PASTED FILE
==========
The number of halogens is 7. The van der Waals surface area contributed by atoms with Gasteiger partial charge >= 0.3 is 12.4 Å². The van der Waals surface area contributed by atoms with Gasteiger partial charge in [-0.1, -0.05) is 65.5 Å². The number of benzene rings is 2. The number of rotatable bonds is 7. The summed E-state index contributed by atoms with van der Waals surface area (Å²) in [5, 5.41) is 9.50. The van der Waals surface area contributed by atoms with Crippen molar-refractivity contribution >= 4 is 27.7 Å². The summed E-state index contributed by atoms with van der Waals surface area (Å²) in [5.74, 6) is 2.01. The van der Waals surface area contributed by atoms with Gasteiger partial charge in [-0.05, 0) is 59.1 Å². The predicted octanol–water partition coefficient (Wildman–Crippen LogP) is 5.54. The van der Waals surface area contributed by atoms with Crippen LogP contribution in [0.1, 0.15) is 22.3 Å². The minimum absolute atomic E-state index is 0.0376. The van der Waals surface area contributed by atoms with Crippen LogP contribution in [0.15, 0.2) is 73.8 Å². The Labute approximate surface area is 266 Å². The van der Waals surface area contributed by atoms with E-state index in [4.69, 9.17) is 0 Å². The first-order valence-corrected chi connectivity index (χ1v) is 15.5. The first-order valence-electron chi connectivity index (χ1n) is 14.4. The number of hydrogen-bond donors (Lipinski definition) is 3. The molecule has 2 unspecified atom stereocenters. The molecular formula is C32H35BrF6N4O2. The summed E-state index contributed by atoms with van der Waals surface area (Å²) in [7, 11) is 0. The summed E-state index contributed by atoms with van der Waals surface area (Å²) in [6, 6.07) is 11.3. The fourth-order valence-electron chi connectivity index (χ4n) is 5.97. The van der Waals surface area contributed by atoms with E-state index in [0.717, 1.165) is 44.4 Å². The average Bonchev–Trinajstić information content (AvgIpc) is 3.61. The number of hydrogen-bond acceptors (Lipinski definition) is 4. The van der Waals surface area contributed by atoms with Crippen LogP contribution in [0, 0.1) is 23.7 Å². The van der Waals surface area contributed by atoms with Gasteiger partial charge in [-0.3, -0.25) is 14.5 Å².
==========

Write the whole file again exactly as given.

The number of halogens is 7. The van der Waals surface area contributed by atoms with Gasteiger partial charge >= 0.3 is 12.4 Å². The van der Waals surface area contributed by atoms with Gasteiger partial charge in [-0.1, -0.05) is 65.5 Å². The number of benzene rings is 2. The number of rotatable bonds is 7. The summed E-state index contributed by atoms with van der Waals surface area (Å²) in [5, 5.41) is 9.50. The van der Waals surface area contributed by atoms with Crippen molar-refractivity contribution >= 4 is 27.7 Å². The summed E-state index contributed by atoms with van der Waals surface area (Å²) in [5.74, 6) is 2.01. The van der Waals surface area contributed by atoms with Gasteiger partial charge in [-0.05, 0) is 59.1 Å². The predicted octanol–water partition coefficient (Wildman–Crippen LogP) is 5.54. The van der Waals surface area contributed by atoms with Crippen LogP contribution in [0.1, 0.15) is 22.3 Å². The minimum absolute atomic E-state index is 0.0376. The van der Waals surface area contributed by atoms with Crippen LogP contribution in [0.15, 0.2) is 73.8 Å². The Labute approximate surface area is 266 Å². The van der Waals surface area contributed by atoms with E-state index in [4.69, 9.17) is 0 Å². The first-order valence-corrected chi connectivity index (χ1v) is 15.5. The first-order valence-electron chi connectivity index (χ1n) is 14.4. The number of hydrogen-bond donors (Lipinski definition) is 3. The molecule has 2 unspecified atom stereocenters. The molecular formula is C32H35BrF6N4O2. The summed E-state index contributed by atoms with van der Waals surface area (Å²) in [7, 11) is 0. The summed E-state index contributed by atoms with van der Waals surface area (Å²) in [6, 6.07) is 11.3. The fourth-order valence-electron chi connectivity index (χ4n) is 5.97. The van der Waals surface area contributed by atoms with E-state index in [0.717, 1.165) is 44.4 Å². The average Bonchev–Trinajstić information content (AvgIpc) is 3.61. The number of hydrogen-bond acceptors (Lipinski definition) is 4. The van der Waals surface area contributed by atoms with Crippen LogP contribution in [0, 0.1) is 23.7 Å². The van der Waals surface area contributed by atoms with Gasteiger partial charge in [-0.3, -0.25) is 14.5 Å².